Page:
George Washington Papers

From George Washington to Matthew Thornton, 13 January 1776

To Matthew Thornton

Cambridge January 13th 1776


I am sorry that I should have so often troubled you respecting this Army, & that I am under the necessity of applying to you again.

To my great Surprize Sir, I find, that nothwithstanding I have taken the Utmost pains to prevent the soldiers that would not reinlist in the New Army from carrying away their Arms or such of them as were good, that the whole number collected amounts only to 1620, of which there are no more than 120 now in Store—the rest being delivered to the recruits, which have come in.

I also find from the report of the recruiting Officers, that few men are to be inlisted, who have Arms in their hands, & that they are reduced to the disagreable Alternative, of getting men without any, or no men at all—Unhappy situation! What is to be done? Must not these Governments exert themselves in procuring them from the several Towns, or in such other manner as to them shall seem most effectual & speedy?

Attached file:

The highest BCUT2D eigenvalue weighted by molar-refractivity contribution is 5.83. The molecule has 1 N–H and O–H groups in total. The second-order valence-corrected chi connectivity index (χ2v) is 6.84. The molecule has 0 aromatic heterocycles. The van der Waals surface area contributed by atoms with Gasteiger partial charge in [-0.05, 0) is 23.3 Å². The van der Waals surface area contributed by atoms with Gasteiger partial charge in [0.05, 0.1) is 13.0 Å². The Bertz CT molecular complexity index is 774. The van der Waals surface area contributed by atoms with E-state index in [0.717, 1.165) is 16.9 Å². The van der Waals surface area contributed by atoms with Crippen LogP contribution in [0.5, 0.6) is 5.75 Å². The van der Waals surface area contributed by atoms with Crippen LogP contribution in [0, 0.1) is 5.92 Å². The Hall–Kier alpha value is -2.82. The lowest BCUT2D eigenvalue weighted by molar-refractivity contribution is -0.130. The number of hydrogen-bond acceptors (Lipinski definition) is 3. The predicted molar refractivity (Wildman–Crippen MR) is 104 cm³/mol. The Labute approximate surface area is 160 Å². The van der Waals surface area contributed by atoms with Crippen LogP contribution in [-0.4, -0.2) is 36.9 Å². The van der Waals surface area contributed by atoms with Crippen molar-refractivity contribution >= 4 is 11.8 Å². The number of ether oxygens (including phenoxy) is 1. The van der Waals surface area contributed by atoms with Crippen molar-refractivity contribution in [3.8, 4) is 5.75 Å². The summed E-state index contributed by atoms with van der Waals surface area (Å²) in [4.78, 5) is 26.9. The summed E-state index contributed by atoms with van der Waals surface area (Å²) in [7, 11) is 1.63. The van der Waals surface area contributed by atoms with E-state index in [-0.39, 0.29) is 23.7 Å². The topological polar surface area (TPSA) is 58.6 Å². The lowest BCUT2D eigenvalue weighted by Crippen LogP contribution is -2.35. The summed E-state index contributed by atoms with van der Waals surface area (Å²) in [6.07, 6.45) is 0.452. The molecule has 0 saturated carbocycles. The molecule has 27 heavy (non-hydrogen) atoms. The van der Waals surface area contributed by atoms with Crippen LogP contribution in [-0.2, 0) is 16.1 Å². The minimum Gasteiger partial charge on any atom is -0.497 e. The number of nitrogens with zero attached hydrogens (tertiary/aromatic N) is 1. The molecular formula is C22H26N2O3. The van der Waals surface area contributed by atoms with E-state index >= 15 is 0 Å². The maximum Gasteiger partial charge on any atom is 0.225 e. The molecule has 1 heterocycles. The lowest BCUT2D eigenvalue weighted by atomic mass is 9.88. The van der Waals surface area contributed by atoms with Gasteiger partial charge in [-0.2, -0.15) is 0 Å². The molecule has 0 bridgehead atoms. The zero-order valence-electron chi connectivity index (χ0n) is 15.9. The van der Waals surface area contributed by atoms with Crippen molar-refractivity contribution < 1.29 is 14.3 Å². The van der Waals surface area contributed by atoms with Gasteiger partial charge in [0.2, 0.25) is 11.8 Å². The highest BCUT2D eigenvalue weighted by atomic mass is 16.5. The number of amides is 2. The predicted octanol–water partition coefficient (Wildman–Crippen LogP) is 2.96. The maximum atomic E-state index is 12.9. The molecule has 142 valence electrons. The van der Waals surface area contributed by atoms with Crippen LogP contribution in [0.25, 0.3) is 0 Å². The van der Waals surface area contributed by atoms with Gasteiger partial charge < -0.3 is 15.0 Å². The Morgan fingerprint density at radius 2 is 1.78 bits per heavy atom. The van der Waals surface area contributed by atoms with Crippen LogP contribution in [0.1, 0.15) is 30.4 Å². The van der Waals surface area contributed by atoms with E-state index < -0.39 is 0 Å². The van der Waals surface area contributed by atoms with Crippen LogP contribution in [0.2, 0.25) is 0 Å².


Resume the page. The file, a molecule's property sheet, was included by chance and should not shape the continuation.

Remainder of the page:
To account minutely for this great deficiency would be tedious & of no Importance—I shall only say that It has arisen from two ca⟨uses⟩ to Wit, the badness of the Arms of the Old Army, which the Inspectors and appraisers did not think worth detaining, & to the disobedience of some Regiments carrying theirs away in a manner by stealth, nothwithstandg every order I could Issue, & even Solemn Threats of Stopping the pay, for the months of Nov. & Decr, of those that should.1

The prospect of Getting Imported Arms is so remote & uncertain, that I can not depend upon it—I therefore request the favour of you to Inform me, Whether you have any & what Number belonging to the Government, as also If you will be able to procure more, & in what time—If you have any or can get them, I shall be glad to take them on account of the United Colonies—They must be had if possible—I have wrote to the Hon. Genl Court of this province about the same, but have not received their Answer2—Should any of your Militia be here, when I get your Answer, will It be prudent to apply to them for their Arms? Leaving It optional in them cannot be amiss—But will the necessity of the case justifye an Involuntary detention of them? I ask for Information.3 I am Sir with great esteem &c.


LB, in Robert Hanson Harrison’s writing, DLC:GW; Varick transcript, DLC:GW.

1See General Orders, 20, 23 Nov., 28, 30 Dec. 1775.

3For the reply to this letter, see the New Hampshire General Court to GW, 17 Jan. 1776.

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